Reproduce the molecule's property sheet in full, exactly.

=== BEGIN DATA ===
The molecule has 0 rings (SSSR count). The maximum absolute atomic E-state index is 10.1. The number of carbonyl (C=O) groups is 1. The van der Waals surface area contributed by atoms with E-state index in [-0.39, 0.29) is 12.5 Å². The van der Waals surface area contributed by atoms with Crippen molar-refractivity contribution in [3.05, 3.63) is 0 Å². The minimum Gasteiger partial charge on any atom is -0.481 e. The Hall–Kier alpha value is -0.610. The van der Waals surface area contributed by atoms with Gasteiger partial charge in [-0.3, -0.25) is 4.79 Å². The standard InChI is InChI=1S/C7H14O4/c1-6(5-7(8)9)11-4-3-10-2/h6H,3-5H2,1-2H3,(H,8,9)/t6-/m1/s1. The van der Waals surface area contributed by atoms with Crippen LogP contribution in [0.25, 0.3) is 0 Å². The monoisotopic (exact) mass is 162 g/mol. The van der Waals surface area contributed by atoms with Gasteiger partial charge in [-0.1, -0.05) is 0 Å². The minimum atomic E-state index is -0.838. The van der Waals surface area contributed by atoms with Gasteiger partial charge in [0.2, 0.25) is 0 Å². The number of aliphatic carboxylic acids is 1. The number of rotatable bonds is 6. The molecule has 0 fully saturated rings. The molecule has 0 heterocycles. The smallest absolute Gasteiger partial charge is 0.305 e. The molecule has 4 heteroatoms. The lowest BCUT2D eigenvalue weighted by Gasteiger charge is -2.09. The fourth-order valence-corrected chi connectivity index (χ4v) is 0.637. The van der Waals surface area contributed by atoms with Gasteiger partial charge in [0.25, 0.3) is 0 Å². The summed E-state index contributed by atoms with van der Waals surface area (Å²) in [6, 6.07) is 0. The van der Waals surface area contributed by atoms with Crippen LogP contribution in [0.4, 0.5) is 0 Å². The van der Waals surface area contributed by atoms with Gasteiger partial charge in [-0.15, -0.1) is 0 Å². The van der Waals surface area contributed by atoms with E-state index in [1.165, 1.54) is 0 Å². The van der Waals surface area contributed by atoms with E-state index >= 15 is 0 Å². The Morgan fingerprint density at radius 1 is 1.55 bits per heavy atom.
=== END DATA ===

The molecule has 0 rings (SSSR count). The maximum absolute atomic E-state index is 10.1. The number of carbonyl (C=O) groups is 1. The van der Waals surface area contributed by atoms with E-state index in [-0.39, 0.29) is 12.5 Å². The van der Waals surface area contributed by atoms with Crippen molar-refractivity contribution in [3.05, 3.63) is 0 Å². The minimum Gasteiger partial charge on any atom is -0.481 e. The Hall–Kier alpha value is -0.610. The van der Waals surface area contributed by atoms with Gasteiger partial charge in [-0.3, -0.25) is 4.79 Å². The standard InChI is InChI=1S/C7H14O4/c1-6(5-7(8)9)11-4-3-10-2/h6H,3-5H2,1-2H3,(H,8,9)/t6-/m1/s1. The van der Waals surface area contributed by atoms with Crippen LogP contribution in [0.25, 0.3) is 0 Å². The monoisotopic (exact) mass is 162 g/mol. The van der Waals surface area contributed by atoms with Gasteiger partial charge in [-0.1, -0.05) is 0 Å². The minimum atomic E-state index is -0.838. The van der Waals surface area contributed by atoms with Gasteiger partial charge in [0.2, 0.25) is 0 Å². The number of aliphatic carboxylic acids is 1. The number of rotatable bonds is 6. The molecule has 0 fully saturated rings. The molecule has 0 heterocycles. The smallest absolute Gasteiger partial charge is 0.305 e. The molecule has 4 heteroatoms. The lowest BCUT2D eigenvalue weighted by Gasteiger charge is -2.09. The fourth-order valence-corrected chi connectivity index (χ4v) is 0.637. The van der Waals surface area contributed by atoms with Gasteiger partial charge in [0.25, 0.3) is 0 Å². The summed E-state index contributed by atoms with van der Waals surface area (Å²) in [6, 6.07) is 0. The van der Waals surface area contributed by atoms with Crippen LogP contribution in [0.4, 0.5) is 0 Å². The van der Waals surface area contributed by atoms with Gasteiger partial charge in [-0.15, -0.1) is 0 Å². The van der Waals surface area contributed by atoms with E-state index in [1.165, 1.54) is 0 Å². The van der Waals surface area contributed by atoms with E-state index >= 15 is 0 Å². The Morgan fingerprint density at radius 1 is 1.55 bits per heavy atom.